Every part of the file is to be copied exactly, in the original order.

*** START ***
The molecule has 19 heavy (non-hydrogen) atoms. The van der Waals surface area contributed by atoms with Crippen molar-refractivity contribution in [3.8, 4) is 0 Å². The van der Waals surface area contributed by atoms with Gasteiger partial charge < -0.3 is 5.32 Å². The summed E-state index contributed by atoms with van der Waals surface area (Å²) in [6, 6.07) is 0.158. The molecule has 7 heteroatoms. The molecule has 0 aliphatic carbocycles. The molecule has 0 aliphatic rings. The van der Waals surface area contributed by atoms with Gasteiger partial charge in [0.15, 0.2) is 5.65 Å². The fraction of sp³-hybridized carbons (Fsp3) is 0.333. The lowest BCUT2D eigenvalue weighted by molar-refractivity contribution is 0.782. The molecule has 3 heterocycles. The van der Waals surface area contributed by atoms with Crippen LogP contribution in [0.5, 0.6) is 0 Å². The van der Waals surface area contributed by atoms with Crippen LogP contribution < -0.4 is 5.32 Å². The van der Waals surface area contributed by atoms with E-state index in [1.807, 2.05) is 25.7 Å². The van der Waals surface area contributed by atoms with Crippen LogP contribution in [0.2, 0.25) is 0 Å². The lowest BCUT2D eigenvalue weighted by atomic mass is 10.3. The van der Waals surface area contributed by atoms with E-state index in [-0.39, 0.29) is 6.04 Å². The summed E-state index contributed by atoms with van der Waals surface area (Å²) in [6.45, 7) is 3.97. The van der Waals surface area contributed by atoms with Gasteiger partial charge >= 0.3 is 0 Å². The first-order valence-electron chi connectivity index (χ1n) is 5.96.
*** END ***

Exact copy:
The molecule has 19 heavy (non-hydrogen) atoms. The van der Waals surface area contributed by atoms with Crippen molar-refractivity contribution in [3.8, 4) is 0 Å². The van der Waals surface area contributed by atoms with Gasteiger partial charge < -0.3 is 5.32 Å². The summed E-state index contributed by atoms with van der Waals surface area (Å²) in [6, 6.07) is 0.158. The molecule has 7 heteroatoms. The molecule has 0 aliphatic carbocycles. The molecule has 0 aliphatic rings. The van der Waals surface area contributed by atoms with Gasteiger partial charge in [0.15, 0.2) is 5.65 Å². The fraction of sp³-hybridized carbons (Fsp3) is 0.333. The lowest BCUT2D eigenvalue weighted by molar-refractivity contribution is 0.782. The molecule has 3 heterocycles. The van der Waals surface area contributed by atoms with Crippen LogP contribution in [0.5, 0.6) is 0 Å². The van der Waals surface area contributed by atoms with Crippen LogP contribution < -0.4 is 5.32 Å². The van der Waals surface area contributed by atoms with E-state index in [1.807, 2.05) is 25.7 Å². The van der Waals surface area contributed by atoms with Crippen LogP contribution in [0.2, 0.25) is 0 Å². The lowest BCUT2D eigenvalue weighted by atomic mass is 10.3. The van der Waals surface area contributed by atoms with E-state index in [-0.39, 0.29) is 6.04 Å². The summed E-state index contributed by atoms with van der Waals surface area (Å²) in [6.45, 7) is 3.97. The van der Waals surface area contributed by atoms with Gasteiger partial charge >= 0.3 is 0 Å². The first-order valence-electron chi connectivity index (χ1n) is 5.96.